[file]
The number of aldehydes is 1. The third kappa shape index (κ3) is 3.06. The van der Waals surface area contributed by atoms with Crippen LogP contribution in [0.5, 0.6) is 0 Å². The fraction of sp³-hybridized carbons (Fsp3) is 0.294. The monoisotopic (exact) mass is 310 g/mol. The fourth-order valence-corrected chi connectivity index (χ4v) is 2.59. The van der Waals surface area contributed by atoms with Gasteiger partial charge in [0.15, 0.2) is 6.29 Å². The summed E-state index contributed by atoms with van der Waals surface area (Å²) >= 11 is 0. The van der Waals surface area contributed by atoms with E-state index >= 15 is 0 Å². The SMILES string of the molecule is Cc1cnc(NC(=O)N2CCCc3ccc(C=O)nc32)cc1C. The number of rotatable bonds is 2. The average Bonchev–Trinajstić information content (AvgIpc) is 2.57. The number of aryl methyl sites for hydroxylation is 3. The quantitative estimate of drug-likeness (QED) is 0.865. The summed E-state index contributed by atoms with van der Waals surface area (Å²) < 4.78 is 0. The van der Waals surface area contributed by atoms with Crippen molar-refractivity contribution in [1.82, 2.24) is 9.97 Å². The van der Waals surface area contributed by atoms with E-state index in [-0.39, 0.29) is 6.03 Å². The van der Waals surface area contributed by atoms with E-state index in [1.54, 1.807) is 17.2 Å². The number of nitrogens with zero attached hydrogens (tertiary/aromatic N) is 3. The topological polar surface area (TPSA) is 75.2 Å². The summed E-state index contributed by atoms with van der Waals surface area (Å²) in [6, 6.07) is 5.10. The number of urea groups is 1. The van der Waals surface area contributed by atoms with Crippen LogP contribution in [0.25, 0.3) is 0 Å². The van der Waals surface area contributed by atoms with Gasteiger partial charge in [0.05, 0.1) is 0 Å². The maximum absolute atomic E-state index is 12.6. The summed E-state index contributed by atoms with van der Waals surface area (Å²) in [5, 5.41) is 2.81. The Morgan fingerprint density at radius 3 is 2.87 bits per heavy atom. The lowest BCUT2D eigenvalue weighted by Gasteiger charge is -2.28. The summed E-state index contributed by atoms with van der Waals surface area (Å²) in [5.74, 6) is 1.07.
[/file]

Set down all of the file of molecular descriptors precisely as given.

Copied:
The number of aldehydes is 1. The third kappa shape index (κ3) is 3.06. The van der Waals surface area contributed by atoms with Crippen LogP contribution in [0.5, 0.6) is 0 Å². The fraction of sp³-hybridized carbons (Fsp3) is 0.294. The monoisotopic (exact) mass is 310 g/mol. The fourth-order valence-corrected chi connectivity index (χ4v) is 2.59. The van der Waals surface area contributed by atoms with Gasteiger partial charge in [0.15, 0.2) is 6.29 Å². The summed E-state index contributed by atoms with van der Waals surface area (Å²) >= 11 is 0. The van der Waals surface area contributed by atoms with E-state index >= 15 is 0 Å². The SMILES string of the molecule is Cc1cnc(NC(=O)N2CCCc3ccc(C=O)nc32)cc1C. The number of rotatable bonds is 2. The average Bonchev–Trinajstić information content (AvgIpc) is 2.57. The number of aryl methyl sites for hydroxylation is 3. The quantitative estimate of drug-likeness (QED) is 0.865. The summed E-state index contributed by atoms with van der Waals surface area (Å²) < 4.78 is 0. The van der Waals surface area contributed by atoms with Crippen molar-refractivity contribution in [1.82, 2.24) is 9.97 Å². The van der Waals surface area contributed by atoms with E-state index in [-0.39, 0.29) is 6.03 Å². The van der Waals surface area contributed by atoms with E-state index in [1.54, 1.807) is 17.2 Å². The number of nitrogens with zero attached hydrogens (tertiary/aromatic N) is 3. The topological polar surface area (TPSA) is 75.2 Å². The summed E-state index contributed by atoms with van der Waals surface area (Å²) in [6, 6.07) is 5.10. The number of urea groups is 1. The van der Waals surface area contributed by atoms with Crippen LogP contribution in [0.25, 0.3) is 0 Å². The van der Waals surface area contributed by atoms with Gasteiger partial charge in [0.05, 0.1) is 0 Å². The maximum absolute atomic E-state index is 12.6. The summed E-state index contributed by atoms with van der Waals surface area (Å²) in [5, 5.41) is 2.81. The Morgan fingerprint density at radius 3 is 2.87 bits per heavy atom. The lowest BCUT2D eigenvalue weighted by Gasteiger charge is -2.28. The summed E-state index contributed by atoms with van der Waals surface area (Å²) in [5.74, 6) is 1.07.